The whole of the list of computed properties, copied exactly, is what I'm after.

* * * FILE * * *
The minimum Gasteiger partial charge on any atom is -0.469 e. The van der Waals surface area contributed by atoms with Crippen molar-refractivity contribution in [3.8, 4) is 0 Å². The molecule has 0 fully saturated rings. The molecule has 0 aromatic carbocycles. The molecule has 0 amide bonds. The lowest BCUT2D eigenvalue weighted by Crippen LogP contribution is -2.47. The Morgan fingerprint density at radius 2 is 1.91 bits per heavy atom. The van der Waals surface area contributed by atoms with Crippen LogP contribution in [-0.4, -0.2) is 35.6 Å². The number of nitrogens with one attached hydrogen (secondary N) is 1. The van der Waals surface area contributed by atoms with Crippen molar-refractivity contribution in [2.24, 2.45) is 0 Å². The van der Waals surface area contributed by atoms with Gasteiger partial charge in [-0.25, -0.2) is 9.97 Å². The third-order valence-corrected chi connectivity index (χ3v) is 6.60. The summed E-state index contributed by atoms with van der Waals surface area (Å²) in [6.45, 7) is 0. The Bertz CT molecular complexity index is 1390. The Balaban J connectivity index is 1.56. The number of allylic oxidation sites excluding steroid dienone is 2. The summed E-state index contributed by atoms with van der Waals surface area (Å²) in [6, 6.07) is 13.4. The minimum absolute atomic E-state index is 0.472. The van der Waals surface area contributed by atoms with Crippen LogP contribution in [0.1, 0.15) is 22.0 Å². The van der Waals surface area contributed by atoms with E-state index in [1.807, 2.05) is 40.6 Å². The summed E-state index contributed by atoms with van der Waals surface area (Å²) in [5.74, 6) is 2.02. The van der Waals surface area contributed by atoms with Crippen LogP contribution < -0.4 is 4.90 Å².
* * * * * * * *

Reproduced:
The minimum Gasteiger partial charge on any atom is -0.469 e. The van der Waals surface area contributed by atoms with Crippen molar-refractivity contribution in [3.8, 4) is 0 Å². The molecule has 0 fully saturated rings. The molecule has 0 aromatic carbocycles. The molecule has 0 amide bonds. The lowest BCUT2D eigenvalue weighted by Crippen LogP contribution is -2.47. The Morgan fingerprint density at radius 2 is 1.91 bits per heavy atom. The van der Waals surface area contributed by atoms with Crippen LogP contribution in [-0.4, -0.2) is 35.6 Å². The number of nitrogens with one attached hydrogen (secondary N) is 1. The van der Waals surface area contributed by atoms with Crippen molar-refractivity contribution in [2.24, 2.45) is 0 Å². The van der Waals surface area contributed by atoms with Gasteiger partial charge in [-0.25, -0.2) is 9.97 Å². The third-order valence-corrected chi connectivity index (χ3v) is 6.60. The summed E-state index contributed by atoms with van der Waals surface area (Å²) in [6.45, 7) is 0. The Bertz CT molecular complexity index is 1390. The Balaban J connectivity index is 1.56. The number of allylic oxidation sites excluding steroid dienone is 2. The summed E-state index contributed by atoms with van der Waals surface area (Å²) in [6, 6.07) is 13.4. The minimum absolute atomic E-state index is 0.472. The van der Waals surface area contributed by atoms with Crippen LogP contribution in [0.1, 0.15) is 22.0 Å². The van der Waals surface area contributed by atoms with E-state index in [1.807, 2.05) is 40.6 Å². The summed E-state index contributed by atoms with van der Waals surface area (Å²) in [5.74, 6) is 2.02. The van der Waals surface area contributed by atoms with Crippen LogP contribution < -0.4 is 4.90 Å².